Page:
Rare Earthtones Logo
Spacer Spacer
Center for Biological Diversity Home

PHAINOPEPLA } Phainopepla nitens

RANGE: Southwestern United States, Mexico

STATUS: Phainopeplas are considered Common, but Critically Imperiled in Utah and Imperiled in Nevada.

THREATS: Habitat loss from conversion of desert riparian areas to farmland

The phainopepla’s name comes from the Greek word for “shining robe,” an apt description of the shiny, jet-black plumage of the adult males. These southwestern songbirds are noticeable for their jaunty crest, long tail, bright-red eyes, and upright posture when they perch. Their favorite food is the berries of desert mistletoe, a parasite that grows in ironwood and other desert trees; a single bird will eat more than 1,000 of these berries a day. As you might imagine, phainopeplas have to take frequent potty breaks: they spread the mistletoe seeds by using tree branches as their outhouse. They also eat other berries and catch insects in midair, and when pursued by predators or humans will mimic the calls of dozens of other birds. In the desert they’re territorial and will actively defend their nesting and foraging sites; in woodland areas phainopeplas are colonial, cooperatively sharing their nesting trees with several other pairs.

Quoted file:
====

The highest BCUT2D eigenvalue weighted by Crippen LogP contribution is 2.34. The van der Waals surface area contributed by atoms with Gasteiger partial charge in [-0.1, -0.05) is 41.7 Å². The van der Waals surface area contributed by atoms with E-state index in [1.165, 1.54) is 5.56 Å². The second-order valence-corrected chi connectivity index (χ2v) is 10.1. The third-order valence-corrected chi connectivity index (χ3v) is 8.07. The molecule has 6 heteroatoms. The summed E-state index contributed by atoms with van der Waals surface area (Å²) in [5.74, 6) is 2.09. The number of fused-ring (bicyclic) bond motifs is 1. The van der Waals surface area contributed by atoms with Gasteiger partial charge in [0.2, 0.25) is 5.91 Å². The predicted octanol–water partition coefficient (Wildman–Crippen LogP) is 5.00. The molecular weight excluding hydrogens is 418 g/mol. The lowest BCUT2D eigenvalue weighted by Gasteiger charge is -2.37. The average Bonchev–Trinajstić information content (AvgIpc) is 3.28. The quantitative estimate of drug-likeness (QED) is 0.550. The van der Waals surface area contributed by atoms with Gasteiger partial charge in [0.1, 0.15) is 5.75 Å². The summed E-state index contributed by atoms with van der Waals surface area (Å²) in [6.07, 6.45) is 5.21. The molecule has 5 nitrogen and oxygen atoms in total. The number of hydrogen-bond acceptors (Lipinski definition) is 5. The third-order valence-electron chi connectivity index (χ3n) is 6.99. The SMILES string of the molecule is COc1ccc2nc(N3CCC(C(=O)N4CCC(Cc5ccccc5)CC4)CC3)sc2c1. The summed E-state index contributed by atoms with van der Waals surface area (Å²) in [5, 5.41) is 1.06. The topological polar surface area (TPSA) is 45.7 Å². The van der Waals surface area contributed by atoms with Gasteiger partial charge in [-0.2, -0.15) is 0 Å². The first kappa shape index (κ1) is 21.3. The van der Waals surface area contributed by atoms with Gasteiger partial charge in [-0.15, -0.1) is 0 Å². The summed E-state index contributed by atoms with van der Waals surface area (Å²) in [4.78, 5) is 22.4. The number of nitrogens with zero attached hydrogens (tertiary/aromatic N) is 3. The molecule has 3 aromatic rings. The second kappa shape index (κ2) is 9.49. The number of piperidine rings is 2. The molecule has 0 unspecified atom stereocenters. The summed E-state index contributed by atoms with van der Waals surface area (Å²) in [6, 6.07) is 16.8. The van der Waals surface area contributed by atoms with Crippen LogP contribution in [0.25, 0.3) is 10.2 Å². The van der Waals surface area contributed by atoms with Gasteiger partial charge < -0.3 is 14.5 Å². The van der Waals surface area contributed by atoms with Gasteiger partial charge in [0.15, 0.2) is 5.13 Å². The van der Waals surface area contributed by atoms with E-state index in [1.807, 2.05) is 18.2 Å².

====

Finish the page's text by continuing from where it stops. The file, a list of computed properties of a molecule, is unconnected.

Photo © Don Getty